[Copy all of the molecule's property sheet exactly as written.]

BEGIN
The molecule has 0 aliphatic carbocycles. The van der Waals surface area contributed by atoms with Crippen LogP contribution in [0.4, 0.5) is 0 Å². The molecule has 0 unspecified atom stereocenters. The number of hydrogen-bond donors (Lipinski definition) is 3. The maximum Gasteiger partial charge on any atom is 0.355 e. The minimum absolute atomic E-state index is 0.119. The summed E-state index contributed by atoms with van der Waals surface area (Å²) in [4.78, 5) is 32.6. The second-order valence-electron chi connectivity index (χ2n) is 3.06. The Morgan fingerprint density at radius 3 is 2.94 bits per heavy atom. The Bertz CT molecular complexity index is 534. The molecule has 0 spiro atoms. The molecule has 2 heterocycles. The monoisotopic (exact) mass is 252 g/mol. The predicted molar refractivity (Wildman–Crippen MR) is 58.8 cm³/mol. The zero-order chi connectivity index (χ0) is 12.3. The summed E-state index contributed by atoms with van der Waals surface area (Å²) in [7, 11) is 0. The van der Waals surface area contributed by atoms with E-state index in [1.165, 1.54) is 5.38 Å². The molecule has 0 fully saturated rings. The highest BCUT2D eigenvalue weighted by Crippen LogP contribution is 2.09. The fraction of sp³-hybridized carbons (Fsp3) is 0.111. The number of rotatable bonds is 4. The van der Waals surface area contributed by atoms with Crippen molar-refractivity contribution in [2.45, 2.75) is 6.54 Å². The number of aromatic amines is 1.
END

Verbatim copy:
The molecule has 0 aliphatic carbocycles. The van der Waals surface area contributed by atoms with Crippen LogP contribution in [0.4, 0.5) is 0 Å². The molecule has 0 unspecified atom stereocenters. The number of hydrogen-bond donors (Lipinski definition) is 3. The maximum Gasteiger partial charge on any atom is 0.355 e. The minimum absolute atomic E-state index is 0.119. The summed E-state index contributed by atoms with van der Waals surface area (Å²) in [4.78, 5) is 32.6. The second-order valence-electron chi connectivity index (χ2n) is 3.06. The Morgan fingerprint density at radius 3 is 2.94 bits per heavy atom. The Bertz CT molecular complexity index is 534. The molecule has 0 spiro atoms. The molecule has 2 heterocycles. The monoisotopic (exact) mass is 252 g/mol. The predicted molar refractivity (Wildman–Crippen MR) is 58.8 cm³/mol. The zero-order chi connectivity index (χ0) is 12.3. The summed E-state index contributed by atoms with van der Waals surface area (Å²) in [7, 11) is 0. The van der Waals surface area contributed by atoms with E-state index in [1.165, 1.54) is 5.38 Å². The molecule has 0 fully saturated rings. The highest BCUT2D eigenvalue weighted by Crippen LogP contribution is 2.09. The fraction of sp³-hybridized carbons (Fsp3) is 0.111. The number of rotatable bonds is 4. The van der Waals surface area contributed by atoms with Crippen molar-refractivity contribution in [2.45, 2.75) is 6.54 Å². The number of aromatic amines is 1.